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Techies like comics so we’ll call it SpiderCloud – Sprint

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You can almost imagine a couple of marketing executives congratulating themselves with a kale smoothie as they came with this idea to market small cells to enterprise customers.

It’s an out there idea which combines two seemingly important points; firstly, the small cell product from Sprint can ‘stick’ onto any Cisco WiFi infrastructure, and secondly, the target market is the IT crowd, who stereotypically like comic books. The result is SpiderCloud – well done guys, reward yourselves with a flannel shirt and a new pair of jeggings.

What next you ask? BatMEC, lurking in the shadows to cache your data. Thor’s hammer of 5G, crushing your data requirements. Captain Rural America, leading the charge against the evil not-spots hiding in the barn.

Or how about SuperNFV – is it a bird, is it a plane, no it’s a network architecture concept that uses the technologies of IT virtualization to virtualize entire classes of network node functions into building blocks that may connect, or chain together, to create communication services.

“This innovative LTE small cell literally clips onto existing Cisco WiFi infrastructure and can be deployed in less than 30 minutes, providing a very cost-effective way to rapidly improve indoor service,” said Robert Kingsley, Director of Small Cell and WiFi Development at Sprint. “We’re excited to keep expanding our toolbox of small cell solutions with this latest innovation for the enterprise.”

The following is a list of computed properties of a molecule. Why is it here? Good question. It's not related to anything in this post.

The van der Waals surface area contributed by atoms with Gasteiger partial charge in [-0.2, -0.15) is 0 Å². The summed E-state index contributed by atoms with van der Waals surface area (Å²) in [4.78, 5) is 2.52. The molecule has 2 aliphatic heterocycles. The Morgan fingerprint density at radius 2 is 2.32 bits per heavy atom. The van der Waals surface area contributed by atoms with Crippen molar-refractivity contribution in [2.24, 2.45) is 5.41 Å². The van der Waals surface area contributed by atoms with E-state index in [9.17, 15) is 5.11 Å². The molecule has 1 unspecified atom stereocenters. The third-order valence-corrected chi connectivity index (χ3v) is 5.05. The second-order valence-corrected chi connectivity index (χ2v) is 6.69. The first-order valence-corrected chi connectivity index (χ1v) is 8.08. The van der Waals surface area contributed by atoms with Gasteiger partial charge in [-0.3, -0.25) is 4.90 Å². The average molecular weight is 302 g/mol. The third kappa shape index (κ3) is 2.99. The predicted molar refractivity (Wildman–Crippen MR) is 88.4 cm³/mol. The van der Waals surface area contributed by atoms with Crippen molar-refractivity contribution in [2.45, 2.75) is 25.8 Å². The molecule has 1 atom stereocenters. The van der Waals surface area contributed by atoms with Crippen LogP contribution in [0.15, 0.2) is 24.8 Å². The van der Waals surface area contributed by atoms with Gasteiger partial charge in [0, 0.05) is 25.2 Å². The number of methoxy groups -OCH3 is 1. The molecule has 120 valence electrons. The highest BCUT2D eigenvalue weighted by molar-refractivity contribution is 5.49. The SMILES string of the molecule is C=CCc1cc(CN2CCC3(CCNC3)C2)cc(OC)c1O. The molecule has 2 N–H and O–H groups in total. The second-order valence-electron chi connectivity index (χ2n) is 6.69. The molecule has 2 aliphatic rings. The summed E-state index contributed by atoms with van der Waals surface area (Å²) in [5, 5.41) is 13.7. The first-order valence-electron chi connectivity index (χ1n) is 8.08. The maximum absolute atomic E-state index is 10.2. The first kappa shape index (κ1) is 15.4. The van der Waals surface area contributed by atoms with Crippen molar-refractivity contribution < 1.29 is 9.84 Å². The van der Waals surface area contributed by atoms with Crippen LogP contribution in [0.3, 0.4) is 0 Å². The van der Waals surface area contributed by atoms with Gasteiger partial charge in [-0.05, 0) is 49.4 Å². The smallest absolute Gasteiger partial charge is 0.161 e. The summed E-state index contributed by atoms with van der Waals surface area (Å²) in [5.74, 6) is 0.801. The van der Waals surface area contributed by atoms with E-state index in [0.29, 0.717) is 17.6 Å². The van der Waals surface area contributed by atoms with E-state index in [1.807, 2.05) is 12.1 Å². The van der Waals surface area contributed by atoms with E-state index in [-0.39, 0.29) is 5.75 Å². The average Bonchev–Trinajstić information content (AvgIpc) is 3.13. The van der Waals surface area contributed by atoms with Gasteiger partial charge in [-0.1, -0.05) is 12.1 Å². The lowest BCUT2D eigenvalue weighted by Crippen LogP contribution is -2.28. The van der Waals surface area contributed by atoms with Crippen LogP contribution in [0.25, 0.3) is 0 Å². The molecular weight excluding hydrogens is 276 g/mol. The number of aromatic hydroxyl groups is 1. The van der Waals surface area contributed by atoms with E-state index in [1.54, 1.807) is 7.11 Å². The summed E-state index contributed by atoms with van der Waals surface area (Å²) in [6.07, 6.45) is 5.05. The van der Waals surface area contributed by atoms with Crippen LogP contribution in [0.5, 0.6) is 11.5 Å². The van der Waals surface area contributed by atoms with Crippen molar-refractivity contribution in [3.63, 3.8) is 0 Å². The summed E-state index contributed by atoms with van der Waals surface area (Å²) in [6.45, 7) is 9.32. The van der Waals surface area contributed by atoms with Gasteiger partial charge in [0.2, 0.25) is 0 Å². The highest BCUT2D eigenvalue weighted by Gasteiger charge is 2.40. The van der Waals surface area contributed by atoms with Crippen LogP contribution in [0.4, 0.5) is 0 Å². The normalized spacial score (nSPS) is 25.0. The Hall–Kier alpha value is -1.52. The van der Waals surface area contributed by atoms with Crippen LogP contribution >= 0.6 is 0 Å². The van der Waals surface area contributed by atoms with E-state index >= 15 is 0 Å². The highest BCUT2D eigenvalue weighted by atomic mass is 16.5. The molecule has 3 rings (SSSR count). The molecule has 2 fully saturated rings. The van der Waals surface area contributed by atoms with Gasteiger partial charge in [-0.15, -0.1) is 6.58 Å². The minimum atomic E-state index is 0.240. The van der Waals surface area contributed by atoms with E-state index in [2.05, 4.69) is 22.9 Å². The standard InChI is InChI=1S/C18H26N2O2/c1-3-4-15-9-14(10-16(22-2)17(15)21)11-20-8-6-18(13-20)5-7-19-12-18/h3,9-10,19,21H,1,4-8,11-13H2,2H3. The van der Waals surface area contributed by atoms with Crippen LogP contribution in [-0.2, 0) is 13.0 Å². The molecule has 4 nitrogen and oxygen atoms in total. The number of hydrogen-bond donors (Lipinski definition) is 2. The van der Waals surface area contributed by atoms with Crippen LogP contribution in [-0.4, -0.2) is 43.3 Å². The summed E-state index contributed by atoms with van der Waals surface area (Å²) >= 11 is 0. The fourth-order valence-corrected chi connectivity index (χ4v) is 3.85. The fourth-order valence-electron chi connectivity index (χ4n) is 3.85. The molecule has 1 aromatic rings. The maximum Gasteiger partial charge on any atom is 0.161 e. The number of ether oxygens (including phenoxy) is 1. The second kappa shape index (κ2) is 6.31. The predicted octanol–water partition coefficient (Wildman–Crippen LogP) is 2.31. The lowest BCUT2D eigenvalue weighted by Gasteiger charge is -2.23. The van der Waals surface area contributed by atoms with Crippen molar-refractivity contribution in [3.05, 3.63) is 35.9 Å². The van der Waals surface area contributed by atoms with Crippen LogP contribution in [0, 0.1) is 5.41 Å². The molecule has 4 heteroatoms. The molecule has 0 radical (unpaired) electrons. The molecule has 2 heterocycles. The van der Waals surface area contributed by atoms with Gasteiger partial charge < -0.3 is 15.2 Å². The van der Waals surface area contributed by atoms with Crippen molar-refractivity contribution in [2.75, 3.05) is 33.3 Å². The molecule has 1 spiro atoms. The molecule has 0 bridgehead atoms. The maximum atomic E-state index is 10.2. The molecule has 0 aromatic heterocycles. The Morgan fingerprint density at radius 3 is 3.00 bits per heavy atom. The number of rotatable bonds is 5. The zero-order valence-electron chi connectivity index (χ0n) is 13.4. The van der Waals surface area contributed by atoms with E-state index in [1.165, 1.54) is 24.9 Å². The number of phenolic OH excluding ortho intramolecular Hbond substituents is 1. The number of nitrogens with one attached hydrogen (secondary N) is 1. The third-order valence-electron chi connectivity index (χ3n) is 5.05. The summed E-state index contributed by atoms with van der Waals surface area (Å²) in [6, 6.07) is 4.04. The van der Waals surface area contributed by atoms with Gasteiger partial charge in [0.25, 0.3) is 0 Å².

All joking aside, it isn’t the worst idea in the world (well, the name is shockingly awful). An enterprise can deploy SpiderCloud LTE Radio Nodes (RN) on its Ethernet LAN. The RNs connect to SpiderCloud’s Services Node (SN), located on the enterprise LAN. Sprint then claims a network of 100 Radio Nodes and 1 Services Node can provide over a gigabit of capacity and coverage across a public venue or office as large as 1.5 million square feet.

Right now SpiderCloud LTE Radio Nodes support Sprint’s 1.9 GHz spectrum band, with plans to extend support for Sprint’s 2.5 GHz band is in mid-2018. Let’s just hope this doesn’t clash with ComiCon or Sprint will be well and truly screwed.

UPDATE: Disclaimer for the fun police SpiderCloud is also the name of one of Sprint’s suppliers. This does not mean Sprint would have to name the solution after the product, therefore we prefer our take on the situation. 

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